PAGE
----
Brett Riley
Closed for Storm

Brett Riley - Closed for Storm

Fiction
Brett Riley is the author of The Subtle Dance of Impulse and Light (Ink Brush Press) and the screenplay Candy’s First Kiss, which won or placed in five contests. His stories have appeared in… Read more »
William Woolfitt
Fruit Jar

William Woolfitt - Fruit Jar

Fiction
William Woolfitt is the author of three poetry collections: Beauty Strip (Texas Review Press, 2014), Charles of the Desert (Paraclete Press, 2016), and Spring Up Everlasting (Paraclete Press,… Read more »
Cady Vishniac
M

Cady Vishniac - M

Fiction
Cady Vishniac is a Big Ten Academic Alliance Traveling Scholar at the University of Michigan and a Translation Fellow at the Yiddish Book Center. Her work has appeared most recently in Glimmer Train… Read more »
Afolabi Opanubi
Rust

Afolabi Opanubi - Rust

Fiction
Afolabi Opanubi grew up in Port Harcourt, a city in the Niger Delta region of Nigeria. He lived there up until he was sixteen, after which, he left for Canada to study and work. Currently, he lives in… Read more »
Joe Kraus
Sears and Roebuck

Joe Kraus - Sears and Roebuck

Fiction
Joe Kraus is a professor of English at the University of Scranton where he teaches creative writing and American literature. He’s the co-author of An Accidental Anarchist (Academy Chicago 2001),… Read more »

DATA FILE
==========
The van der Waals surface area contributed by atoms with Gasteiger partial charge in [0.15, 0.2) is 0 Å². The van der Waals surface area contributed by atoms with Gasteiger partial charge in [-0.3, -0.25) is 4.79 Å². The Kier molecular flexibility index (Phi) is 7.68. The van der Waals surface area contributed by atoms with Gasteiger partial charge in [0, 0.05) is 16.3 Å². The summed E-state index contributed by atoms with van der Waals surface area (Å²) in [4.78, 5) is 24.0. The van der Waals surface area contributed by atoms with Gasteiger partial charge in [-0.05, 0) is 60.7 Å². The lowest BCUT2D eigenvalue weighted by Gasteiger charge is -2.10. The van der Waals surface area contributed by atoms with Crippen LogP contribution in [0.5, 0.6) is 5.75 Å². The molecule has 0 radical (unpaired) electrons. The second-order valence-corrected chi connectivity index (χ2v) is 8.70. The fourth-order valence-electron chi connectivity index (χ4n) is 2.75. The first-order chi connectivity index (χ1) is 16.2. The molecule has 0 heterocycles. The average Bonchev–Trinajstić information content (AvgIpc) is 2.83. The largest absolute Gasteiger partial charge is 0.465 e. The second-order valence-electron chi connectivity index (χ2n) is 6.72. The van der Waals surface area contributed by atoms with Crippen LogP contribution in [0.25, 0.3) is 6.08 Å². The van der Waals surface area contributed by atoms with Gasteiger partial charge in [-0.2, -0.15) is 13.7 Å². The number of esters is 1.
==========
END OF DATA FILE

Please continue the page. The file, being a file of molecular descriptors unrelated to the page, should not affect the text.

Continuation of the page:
Fruit Jar

William Woolfitt

I leaned close, braved the flail of Mama’s brown-furred tongue. I could almost untangle what words she sputtered. Look in the woods, Suse, she might have said. On the Jamison place, around the old pond. Bee balm, boneset. Oswego tea. I remembered her telling Lilian and Ethel and me that she had learned the heal-alls from her grandmother, that when we were older, she meant to teach us what common leaves and lowly stems and potent roots we should keep in our larders. There was so much she had not told. In Mama’s fragments of speech, I wanted to hear that I was the one she had chosen, that she meant to pass her store of knowledge to me.

I wiped Mama with wet cloths cooled in the springhouse; poured for her all the water she could drink; steeped pennyroyal leaves from the ravine, made a brew, hoped that it would help her sweat and heave. I kept her windows open day and night, and I cut off her chestnut hair, coiled it in a wreath. When the doctor finally came, he put steamed flannel on her heart, hot tins on her feet. I saw Mama struggle and twitch,… Read more »